The Indiana University student was drunk, cold, and alone, when she accepted a ride from a stranger one November 2012 night. But instead of driving the student home, the strange man allegedly veered in another direction, and then brutally assaulted her.
The unnamed woman, now a senior at Indiana University, escaped with her life after she jumped from the moving car. Her case went quiet for years. Then, while reading a 2015 article on a local murder, the woman panicked. Staring at her from a mugshot was a man who looked like her attacker. The man, Daniel Messel, had been booked on a crime eerily similar to her 2012 assault: the beating death of Hannah Wilson, another 22-year-old Indiana University student.
In August, Messel was convicted of murdering Wilson, who had been days away from graduating college. Messel is serving 80 years in a maximum-security prison for the crime. But his August trial drew the attention of other Indiana women and their families, who think they recognized his MO from earlier crimes.
"My body reacted in a way that had not happened before. I had a panic attack," the unnamed IU student testified at Messel’s August murder trial, according to the Indy Star. "I realized this was the same person who tried to attack me in 2012."Her testimony at Messel’s murder trial was ruled inadmissible a judge. But prosecutors argued that her attack illustrated a pattern of similar crimes, allegedly at Messel’s hands.
The student had been walking home alone from a bar when her attacker pulled alongside her in an SUV. Ordinarily she wouldn’t have accepted a ride, the woman testified, but she was cold, and far from home. When she climbed into the vehicle, the man turned the car away from campus. He allegedly forced her head onto his groin, slamming her face into the dashboard when she resisted. The woman escaped by jumping from the moving vehicle.
All the woman remembered of her attacker were his dark eyes, short hair, and the acne scars on his neck. But her account closely mirrored that of a 22-year-old Indiana University law student two months prior.
When the law student entered the stranger’s SUV in September 2012, she felt an “icy presence, felt fear in her chest and sensed something was wrong and she was in trouble,” a police affidavit reads. The instinct proved accurate. Rather than drive her back to campus, the man allegedly pulled onto a gravel path in the woods, where he dragged the intoxicated student out of the car by her hair and threw her onto the road. He punched her in the face, knocking out her contact lenses, and began forcing oral sex on her, the woman told police. When the woman finally fought him off, the man sped away, taking her shoes, purse, and cell phone with him.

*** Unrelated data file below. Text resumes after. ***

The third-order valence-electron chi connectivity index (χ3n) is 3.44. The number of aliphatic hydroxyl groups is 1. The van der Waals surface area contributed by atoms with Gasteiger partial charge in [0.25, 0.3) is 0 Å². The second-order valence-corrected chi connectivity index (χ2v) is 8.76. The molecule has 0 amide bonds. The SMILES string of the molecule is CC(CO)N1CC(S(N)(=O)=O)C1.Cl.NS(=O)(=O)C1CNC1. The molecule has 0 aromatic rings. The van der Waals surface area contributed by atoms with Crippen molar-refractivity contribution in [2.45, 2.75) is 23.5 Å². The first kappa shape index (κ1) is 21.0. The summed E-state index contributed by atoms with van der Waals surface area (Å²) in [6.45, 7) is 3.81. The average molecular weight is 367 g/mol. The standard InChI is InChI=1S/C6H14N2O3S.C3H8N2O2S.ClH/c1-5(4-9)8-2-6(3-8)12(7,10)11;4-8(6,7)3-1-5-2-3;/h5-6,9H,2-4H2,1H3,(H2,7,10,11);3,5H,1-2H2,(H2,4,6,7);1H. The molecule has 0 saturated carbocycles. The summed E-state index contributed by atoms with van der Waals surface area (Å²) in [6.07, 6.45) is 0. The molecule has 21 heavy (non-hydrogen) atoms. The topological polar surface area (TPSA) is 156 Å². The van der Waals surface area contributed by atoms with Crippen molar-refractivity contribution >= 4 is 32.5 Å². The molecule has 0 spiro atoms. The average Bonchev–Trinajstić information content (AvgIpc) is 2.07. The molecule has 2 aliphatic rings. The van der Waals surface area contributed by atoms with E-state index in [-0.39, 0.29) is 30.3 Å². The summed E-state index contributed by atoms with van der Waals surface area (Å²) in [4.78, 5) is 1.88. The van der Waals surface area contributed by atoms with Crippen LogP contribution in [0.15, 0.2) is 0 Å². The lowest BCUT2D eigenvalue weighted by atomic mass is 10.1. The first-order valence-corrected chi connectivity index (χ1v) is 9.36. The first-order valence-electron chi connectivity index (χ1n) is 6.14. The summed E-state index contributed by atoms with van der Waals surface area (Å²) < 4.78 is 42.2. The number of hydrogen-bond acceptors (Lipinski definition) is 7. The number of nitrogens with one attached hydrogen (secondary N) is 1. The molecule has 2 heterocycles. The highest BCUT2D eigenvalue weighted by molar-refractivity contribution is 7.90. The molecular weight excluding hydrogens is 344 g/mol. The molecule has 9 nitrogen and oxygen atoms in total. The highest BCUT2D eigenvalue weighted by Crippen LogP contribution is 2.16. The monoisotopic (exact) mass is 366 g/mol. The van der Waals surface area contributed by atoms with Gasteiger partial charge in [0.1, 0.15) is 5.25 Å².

Signals from the missing phone, and DNA evidence collected from under the law student’s fingernails failed to identify a suspect. But when Messel murdered Hannah Wilson under similar circumstances in 2015, a cell phone would lead to his conviction.
Hannah Wilson spent the night of April 23, 2015 partying. She had just passed the final exams of her senior year, and was celebrating her upcoming graduation. Too intoxicated to continue bar-hopping with her friends, Wilson hailed a cab. Then she disappeared. When police found her the next day, she was lying next to a creek, dead of blunt force trauma to the head. A stranger’s phone was lying near her body.
A search of the phone’s call history revealed it to be Messel’s. When police arrived at his home, they spotted him carrying out a bag full of bloody clothes. His car was spattered with blood and Wilson’s hair. His arms were covered in scratches where Wilson had fought back.
"I needed to be here for Hannah," Wilson’s mother Robin told the Indy Star at Messel’s trial. "She had no voice anymore."But the trial has offered an unexpected voice for Messel’s other alleged victims, including the unnamed senior and the Indiana University law student who was attacked after a night of drinking.
It also gave hope to the family of Indiana University sophomore Lauren Spierer, a 20-year-old who vanished on June 2, 2011, after a night out at Kilroy’s Sports Bar, the same college bar where Wilson was last seen. Spierer was never found, although her phone and shoes were later discovered at the bar, with her keys and wallet in a nearby alley.
Now Spierer’s family wonders whether Messel was behind their daughter’s disappearance.
“I do feel like there’s a possibility that Daniel Messel could’ve been involved in Lauren’s disappearance,” Spierer’s mother told an Indiana Fox affiliate. “You know, unfortunately, we don’t have any evidence, because we don’t have Lauren’s body. But now, this is the second case that’s very similar, seemingly, to what’s happened to Lauren.”
For the law student, Messel’s conviction is more than just a clue. For the first time since 2012, her case is moving toward justice. When police tested the DNA under her nails after the 2012 assault, the evidence produced no matches. But after Messel’s murder conviction, investigators ran the law student’s DNA evidence again, this time against Messel’s DNA samples. The samples matched.
On Friday, police charged Messel with the 2012 attempted rape, criminal deviate conduct, criminal confinement, theft, and battery resulting in bodily injury.
"I needed him off the streets," Wilson’s mother Robin said at the close of Messel’s August murder trial. With 80 years in behind bars for his first attack, and a new charges for an alleged second assault, Messel’s likely to stay locked up for good.